Jaw-dropping fish heart fossil found in WA

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Researchers have discovered a 380-million-year-old heart and other organs in the fossil of an ancient jawed fish collected in Western Australia's Kimberley region.

Experts say it is the oldest three-dimensionally preserved fossil heart ever found in a jawed vertebrate, shedding new light on the evolution of humans.

The research, published in the Science journal on Friday, finds the position of the organs in the body of arthrodires - an extinct class of ancient armoured fish - is similar to modern shark anatomy.

Lead researcher and Curtin University paleontologist Kate Trinajstic said the discovery of the heart was remarkable given its age and level of preservation.

The find came as a surprise to a global team, including researchers from Australia, France and Sweden.

"We knew there was something in there. We didn't know the extent of it," Professor Trinajstic told AAP.

"It completely blew our minds that there was a heart there. We had no preconceived ideas that we could have got that preserved."

Researchers used neutron beams and synchrotron X-rays to scan the specimens, which were embedded in limestone.

They constructed 3D images of the soft tissues based on the different densities of minerals deposited by the bacteria and surrounding rock.

Scans revealed the fish was strikingly similar to a present-day shark, with a two-chambered, S-shaped heart located under its gills.

"It was as if you'd just put a modern shark in a CT scanner," Prof Trinajstic said.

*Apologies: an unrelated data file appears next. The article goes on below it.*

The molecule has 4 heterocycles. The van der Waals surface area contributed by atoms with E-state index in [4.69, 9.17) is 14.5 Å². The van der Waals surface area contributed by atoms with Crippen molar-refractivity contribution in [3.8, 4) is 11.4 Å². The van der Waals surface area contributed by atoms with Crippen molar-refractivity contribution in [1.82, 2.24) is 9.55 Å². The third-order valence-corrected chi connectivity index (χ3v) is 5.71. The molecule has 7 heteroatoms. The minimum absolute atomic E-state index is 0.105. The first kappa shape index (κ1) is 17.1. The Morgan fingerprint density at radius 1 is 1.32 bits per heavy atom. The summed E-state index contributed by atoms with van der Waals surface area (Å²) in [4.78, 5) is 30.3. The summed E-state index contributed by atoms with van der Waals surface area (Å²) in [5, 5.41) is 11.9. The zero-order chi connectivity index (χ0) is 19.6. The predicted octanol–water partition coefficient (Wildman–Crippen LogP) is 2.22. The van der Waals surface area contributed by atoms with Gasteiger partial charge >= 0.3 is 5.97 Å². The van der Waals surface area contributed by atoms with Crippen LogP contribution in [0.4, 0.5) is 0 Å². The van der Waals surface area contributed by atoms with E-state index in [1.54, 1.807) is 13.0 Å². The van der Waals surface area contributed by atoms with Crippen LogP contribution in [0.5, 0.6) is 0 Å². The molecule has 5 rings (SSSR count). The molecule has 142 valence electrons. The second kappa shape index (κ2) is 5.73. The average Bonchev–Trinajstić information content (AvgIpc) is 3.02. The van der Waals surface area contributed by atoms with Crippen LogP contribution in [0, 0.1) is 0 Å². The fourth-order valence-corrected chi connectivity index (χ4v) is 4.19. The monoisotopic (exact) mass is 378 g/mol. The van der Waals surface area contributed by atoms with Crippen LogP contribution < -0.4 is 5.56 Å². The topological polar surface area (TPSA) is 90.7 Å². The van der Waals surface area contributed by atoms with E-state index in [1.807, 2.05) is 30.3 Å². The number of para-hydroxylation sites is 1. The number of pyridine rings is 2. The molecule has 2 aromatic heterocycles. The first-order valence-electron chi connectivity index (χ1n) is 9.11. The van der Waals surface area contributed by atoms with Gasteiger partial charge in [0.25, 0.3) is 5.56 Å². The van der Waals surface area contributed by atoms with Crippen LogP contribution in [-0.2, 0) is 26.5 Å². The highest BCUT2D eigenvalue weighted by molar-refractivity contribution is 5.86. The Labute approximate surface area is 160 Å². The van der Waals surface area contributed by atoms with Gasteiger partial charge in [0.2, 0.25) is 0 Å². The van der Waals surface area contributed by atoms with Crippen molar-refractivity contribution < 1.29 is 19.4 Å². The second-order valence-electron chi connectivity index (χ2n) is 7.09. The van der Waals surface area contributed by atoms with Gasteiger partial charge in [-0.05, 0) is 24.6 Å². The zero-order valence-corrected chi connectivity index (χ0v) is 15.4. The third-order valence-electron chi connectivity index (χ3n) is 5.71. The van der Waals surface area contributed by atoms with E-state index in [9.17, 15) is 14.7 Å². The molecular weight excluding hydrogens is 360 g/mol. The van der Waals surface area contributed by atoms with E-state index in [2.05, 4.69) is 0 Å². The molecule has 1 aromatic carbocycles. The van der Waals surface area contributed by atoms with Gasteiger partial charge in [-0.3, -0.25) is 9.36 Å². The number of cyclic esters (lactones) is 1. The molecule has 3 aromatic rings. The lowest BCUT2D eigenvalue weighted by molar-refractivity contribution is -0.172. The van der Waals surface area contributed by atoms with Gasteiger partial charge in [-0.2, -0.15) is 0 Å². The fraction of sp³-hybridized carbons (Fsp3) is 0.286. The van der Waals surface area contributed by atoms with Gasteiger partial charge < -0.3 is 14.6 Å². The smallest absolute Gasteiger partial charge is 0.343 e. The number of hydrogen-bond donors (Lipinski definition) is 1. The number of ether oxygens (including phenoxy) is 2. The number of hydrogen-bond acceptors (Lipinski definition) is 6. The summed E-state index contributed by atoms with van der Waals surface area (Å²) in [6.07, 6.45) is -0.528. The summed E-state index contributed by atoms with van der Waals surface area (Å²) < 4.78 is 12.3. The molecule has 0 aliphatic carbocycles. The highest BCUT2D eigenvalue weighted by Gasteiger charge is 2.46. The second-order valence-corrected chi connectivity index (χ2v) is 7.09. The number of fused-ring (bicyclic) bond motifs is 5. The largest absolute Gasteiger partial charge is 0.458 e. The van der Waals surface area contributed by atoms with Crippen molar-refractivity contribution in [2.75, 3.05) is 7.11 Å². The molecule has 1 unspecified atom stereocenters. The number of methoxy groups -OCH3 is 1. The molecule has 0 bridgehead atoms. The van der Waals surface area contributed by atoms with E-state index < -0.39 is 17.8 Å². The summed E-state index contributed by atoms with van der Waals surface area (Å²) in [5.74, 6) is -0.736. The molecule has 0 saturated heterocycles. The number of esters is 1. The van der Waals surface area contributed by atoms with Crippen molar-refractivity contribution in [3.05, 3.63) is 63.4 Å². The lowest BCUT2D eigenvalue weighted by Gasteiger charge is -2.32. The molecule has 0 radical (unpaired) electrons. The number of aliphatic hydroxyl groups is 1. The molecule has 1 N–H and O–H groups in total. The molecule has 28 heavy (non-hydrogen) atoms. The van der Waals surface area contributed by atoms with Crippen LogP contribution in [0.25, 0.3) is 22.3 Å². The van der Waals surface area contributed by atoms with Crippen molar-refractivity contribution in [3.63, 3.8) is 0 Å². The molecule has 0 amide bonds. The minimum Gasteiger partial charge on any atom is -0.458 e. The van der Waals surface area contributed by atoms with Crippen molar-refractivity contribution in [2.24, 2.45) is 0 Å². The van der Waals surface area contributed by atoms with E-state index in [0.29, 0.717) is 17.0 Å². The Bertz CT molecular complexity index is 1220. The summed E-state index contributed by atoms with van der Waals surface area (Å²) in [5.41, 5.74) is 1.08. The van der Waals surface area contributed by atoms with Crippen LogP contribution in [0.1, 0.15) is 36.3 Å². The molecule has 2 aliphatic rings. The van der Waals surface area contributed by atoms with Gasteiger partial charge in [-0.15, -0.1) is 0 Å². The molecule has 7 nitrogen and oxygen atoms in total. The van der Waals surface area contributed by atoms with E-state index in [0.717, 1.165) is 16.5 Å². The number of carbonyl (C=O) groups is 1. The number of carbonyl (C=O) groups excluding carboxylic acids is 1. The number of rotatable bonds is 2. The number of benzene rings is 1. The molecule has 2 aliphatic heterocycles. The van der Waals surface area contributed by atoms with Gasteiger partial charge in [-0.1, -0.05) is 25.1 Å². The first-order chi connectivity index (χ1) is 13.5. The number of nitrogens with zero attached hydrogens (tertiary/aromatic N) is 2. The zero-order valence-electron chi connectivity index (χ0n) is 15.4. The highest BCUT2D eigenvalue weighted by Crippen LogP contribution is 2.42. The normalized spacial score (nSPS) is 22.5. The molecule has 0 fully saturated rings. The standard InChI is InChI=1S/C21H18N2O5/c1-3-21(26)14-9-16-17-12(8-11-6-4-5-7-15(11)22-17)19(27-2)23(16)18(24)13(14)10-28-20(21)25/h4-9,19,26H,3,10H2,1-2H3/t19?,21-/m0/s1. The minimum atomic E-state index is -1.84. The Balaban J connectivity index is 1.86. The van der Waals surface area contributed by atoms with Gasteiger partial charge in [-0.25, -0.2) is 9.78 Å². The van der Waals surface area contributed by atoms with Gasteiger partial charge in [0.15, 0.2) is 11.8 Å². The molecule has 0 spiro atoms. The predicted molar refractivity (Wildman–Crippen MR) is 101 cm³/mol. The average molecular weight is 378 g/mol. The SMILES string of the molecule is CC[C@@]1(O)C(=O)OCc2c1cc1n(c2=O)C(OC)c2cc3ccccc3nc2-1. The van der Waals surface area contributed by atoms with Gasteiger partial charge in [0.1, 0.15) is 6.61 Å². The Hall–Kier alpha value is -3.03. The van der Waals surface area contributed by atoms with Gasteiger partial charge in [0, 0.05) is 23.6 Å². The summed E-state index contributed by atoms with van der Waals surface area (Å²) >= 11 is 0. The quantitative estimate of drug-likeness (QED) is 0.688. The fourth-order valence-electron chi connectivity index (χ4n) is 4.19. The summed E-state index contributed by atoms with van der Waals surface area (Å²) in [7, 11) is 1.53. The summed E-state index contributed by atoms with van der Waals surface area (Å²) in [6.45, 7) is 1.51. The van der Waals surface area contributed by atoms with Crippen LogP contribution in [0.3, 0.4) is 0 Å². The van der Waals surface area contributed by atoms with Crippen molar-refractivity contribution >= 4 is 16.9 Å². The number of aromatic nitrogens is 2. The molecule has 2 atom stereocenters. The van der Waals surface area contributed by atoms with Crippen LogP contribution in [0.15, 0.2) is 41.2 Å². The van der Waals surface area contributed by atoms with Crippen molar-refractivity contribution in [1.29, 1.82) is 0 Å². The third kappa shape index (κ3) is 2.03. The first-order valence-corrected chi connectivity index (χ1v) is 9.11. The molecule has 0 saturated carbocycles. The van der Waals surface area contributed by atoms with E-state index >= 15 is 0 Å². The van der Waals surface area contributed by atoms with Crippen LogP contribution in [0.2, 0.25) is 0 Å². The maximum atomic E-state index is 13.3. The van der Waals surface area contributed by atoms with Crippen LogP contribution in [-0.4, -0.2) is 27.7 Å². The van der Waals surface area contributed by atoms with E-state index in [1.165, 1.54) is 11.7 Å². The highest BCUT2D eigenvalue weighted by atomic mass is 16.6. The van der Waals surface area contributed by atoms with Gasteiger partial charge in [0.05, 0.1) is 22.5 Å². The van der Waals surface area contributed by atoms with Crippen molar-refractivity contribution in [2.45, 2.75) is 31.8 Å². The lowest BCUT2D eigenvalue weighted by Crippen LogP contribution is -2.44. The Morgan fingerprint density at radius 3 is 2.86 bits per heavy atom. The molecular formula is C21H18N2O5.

"The surprise was that step (a two-chambered heart) had actually been made in such an early fish. Here we are, right at the beginning of the jawed vertebrates, and that step's already there."

She said the finding suggested there was a bigger leap between jawless and jawed vertebrates than was previously understood.

The fossils were collected in the Gogo formation in inland Kimberley - once a coastal reef with exceptional preservation qualities.

"There's no oxygen on the bottom so there's no scavengers or anything like that, which allows time for the fish to fossilise without being disturbed or munched on," Prof Trinajstic said.

Co-author and Flinders University professor John Long said the Gogo formation had proved to be one of the most significant fossil sites in the world.

"These new discoveries of soft organs in these ancient fishes are truly the stuff of paleontologists' dreams, for without doubt these fossils are the best preserved in the world for this age," Prof Long said.

"It's time the site was seriously considered for world heritage status."